A consultant urologist at the Federal Medical Center (FMC) Lokoja, Dr Ayodeji Ogunmola has called on government at all levels to invest in cancer research to reduce the rate of death attributed to prostate.
Speaking on the sideline of prostate cancer awareness month organized by Cancer of the Prostate Trans-Atlantic Consortium (CAPTC), Federal Medical Center (FMC) Lokoja Site, on Wednesday, Ogunmola noted that prostate cancer is the second leading cause of death for men in Nigeria.
According to him, there is no specific cause of prostate cancer. He said Cancer of the Prostate Trans-Atlantic Consortium (CAPTC) has the mandate to improve the disparity in prostate cancer in men.
“Prevention, they say is always better than cure. Prostate cancer is generally littered in the society especially in the third world country like Nigeria, because of inadequate investment and lack of adequate education for people to know that this disease is in existence.
“A lot of people tend to arrogate this disease to arrows sent by the evil people in their community, instead of going for periodic screening so that you can pick it early and commence adequate treatment. By the time we began to see patients who are already in advance stage and there is no much that can be offered in terms of services, things get worsen.
“So, most patients tend to believe that it is death sentence. But is not actually so. The way is to invest in cancer research, pick it early and be able to institute adequate treatment that will lead to elongation of life,” he said.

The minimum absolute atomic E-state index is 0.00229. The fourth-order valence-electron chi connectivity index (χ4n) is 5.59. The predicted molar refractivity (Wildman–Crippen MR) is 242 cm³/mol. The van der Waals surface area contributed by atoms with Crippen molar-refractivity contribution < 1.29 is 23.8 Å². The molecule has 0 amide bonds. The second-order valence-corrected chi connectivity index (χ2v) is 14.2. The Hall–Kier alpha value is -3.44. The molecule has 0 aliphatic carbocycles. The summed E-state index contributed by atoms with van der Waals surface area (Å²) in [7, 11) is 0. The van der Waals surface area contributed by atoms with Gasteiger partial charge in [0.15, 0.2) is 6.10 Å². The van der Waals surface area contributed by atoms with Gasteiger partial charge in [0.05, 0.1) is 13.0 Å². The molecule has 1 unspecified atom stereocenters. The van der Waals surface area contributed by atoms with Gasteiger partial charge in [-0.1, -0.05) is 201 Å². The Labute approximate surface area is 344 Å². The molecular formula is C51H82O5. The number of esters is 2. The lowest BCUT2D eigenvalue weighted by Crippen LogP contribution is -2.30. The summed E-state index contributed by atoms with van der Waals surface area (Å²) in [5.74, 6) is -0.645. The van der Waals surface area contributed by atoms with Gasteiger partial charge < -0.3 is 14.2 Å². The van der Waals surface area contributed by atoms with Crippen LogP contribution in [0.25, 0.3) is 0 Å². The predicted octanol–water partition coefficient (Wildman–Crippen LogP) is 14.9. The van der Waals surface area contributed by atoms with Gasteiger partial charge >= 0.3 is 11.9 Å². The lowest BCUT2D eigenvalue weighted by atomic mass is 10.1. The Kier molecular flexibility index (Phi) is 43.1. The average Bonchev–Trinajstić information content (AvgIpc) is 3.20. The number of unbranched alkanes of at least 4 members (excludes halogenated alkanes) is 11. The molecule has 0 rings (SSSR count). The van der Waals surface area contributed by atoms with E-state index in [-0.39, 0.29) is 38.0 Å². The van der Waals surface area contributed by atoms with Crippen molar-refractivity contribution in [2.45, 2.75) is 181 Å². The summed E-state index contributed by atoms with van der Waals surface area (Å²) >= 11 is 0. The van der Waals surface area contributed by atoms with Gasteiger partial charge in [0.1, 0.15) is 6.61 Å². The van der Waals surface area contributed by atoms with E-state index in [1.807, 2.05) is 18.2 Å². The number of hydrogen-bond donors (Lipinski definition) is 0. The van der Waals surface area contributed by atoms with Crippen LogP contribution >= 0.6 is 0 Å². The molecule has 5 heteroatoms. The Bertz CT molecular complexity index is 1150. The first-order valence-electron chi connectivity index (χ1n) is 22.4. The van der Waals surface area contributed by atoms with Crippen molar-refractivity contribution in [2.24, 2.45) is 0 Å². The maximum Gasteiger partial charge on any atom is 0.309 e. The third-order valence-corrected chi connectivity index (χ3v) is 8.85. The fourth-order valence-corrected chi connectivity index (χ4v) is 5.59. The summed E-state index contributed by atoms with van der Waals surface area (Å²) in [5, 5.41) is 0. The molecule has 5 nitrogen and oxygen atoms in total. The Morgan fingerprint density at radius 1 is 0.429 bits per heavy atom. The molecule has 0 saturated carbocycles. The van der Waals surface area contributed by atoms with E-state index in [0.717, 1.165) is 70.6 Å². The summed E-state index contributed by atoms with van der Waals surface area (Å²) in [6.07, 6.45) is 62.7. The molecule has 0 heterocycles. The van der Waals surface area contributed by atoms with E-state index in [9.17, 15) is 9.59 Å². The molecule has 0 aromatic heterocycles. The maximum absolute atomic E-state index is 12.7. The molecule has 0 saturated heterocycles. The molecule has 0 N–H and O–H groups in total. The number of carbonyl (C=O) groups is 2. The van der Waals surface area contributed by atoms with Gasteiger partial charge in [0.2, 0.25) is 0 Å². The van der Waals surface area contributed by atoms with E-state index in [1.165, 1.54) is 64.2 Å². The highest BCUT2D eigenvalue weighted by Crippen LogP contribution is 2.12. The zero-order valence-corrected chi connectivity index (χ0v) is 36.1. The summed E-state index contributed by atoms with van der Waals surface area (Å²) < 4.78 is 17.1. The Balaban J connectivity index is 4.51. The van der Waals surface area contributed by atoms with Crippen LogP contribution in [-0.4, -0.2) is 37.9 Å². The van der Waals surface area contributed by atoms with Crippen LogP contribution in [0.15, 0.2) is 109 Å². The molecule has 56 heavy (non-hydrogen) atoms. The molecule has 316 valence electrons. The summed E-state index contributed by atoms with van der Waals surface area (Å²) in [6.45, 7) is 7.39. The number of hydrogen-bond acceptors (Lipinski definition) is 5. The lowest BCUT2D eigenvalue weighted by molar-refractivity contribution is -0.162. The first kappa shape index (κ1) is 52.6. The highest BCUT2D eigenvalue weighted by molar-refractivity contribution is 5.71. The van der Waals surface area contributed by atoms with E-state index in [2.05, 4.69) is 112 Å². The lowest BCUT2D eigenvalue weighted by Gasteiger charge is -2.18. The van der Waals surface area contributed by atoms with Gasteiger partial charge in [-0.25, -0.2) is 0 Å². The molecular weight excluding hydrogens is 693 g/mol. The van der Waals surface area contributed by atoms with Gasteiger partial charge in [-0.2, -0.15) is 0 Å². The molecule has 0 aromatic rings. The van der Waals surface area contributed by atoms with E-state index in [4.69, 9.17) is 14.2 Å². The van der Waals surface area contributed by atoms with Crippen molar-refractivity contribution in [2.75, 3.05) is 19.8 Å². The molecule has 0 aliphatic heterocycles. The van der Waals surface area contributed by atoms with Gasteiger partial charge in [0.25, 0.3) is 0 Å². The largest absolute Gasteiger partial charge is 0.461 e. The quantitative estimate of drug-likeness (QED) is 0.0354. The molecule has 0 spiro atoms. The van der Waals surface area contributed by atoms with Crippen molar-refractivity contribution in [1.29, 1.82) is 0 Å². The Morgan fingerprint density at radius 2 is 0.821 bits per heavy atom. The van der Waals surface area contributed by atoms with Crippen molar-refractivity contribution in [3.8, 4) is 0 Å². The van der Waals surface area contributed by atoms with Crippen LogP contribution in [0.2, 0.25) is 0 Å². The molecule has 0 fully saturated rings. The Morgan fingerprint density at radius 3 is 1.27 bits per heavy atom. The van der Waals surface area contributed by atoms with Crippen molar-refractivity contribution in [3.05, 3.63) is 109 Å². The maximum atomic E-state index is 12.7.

The team lead of CAPTC Lokoja site, a consultant surgeon with Federal Medical Center, Lokoja, Dr Taiwo Jones Olaoluwa, said it is very worrisome that there is no available statistics for people suffering from prostate cancer despite it is one of the leading causes of death for men in Nigeria.
According to him, the aim of the awareness programme is to prevent the advent of prostate cancer which he termed a silent killer disease for Men within the ages of 50 and above.
The surgeon explained that early detection and testing remains the best way of reducing death rate in Nigeria caused by prostate cancer.
“We actually run a cancer registry here at the Federal Medical center Lokoja. That is supposed to be something that will feed up to the central cancer registry in the Federal ministry of Health. But a number of patients that present to the hospital is the only one we have. We cannot feed in data without adequate diagnosis.
“So if a patient die in a private hospital from suspected cancer of prostate, without you confirming it, you can’t label such. The only data we have is the one we are able to diagnose in FMC. And that is a big problem which should be looked into if we much reduce death rate as a result of prostate cancer in Nigeria,” Dr. Olaoluwa added.
Earlier in his remarks, the Chief Medical Director, Federal Medical Center, Lokoja, Dr Olatunde Alabi said the management of FMC is committed towards reducing prostate cancer in Nigeria.
“Prostate cancer is one of the cancer that is prevalent in this environment. Government has done enough on its awareness programme. It is something that is preventable if you are screened earlier and take the appropriate step. Our plans now is to emphasize awareness and screen early diagnosis and treatment,” he said.
Prostate cancer is a form of cancer that begins in the gland cells of the prostate which is found only in males.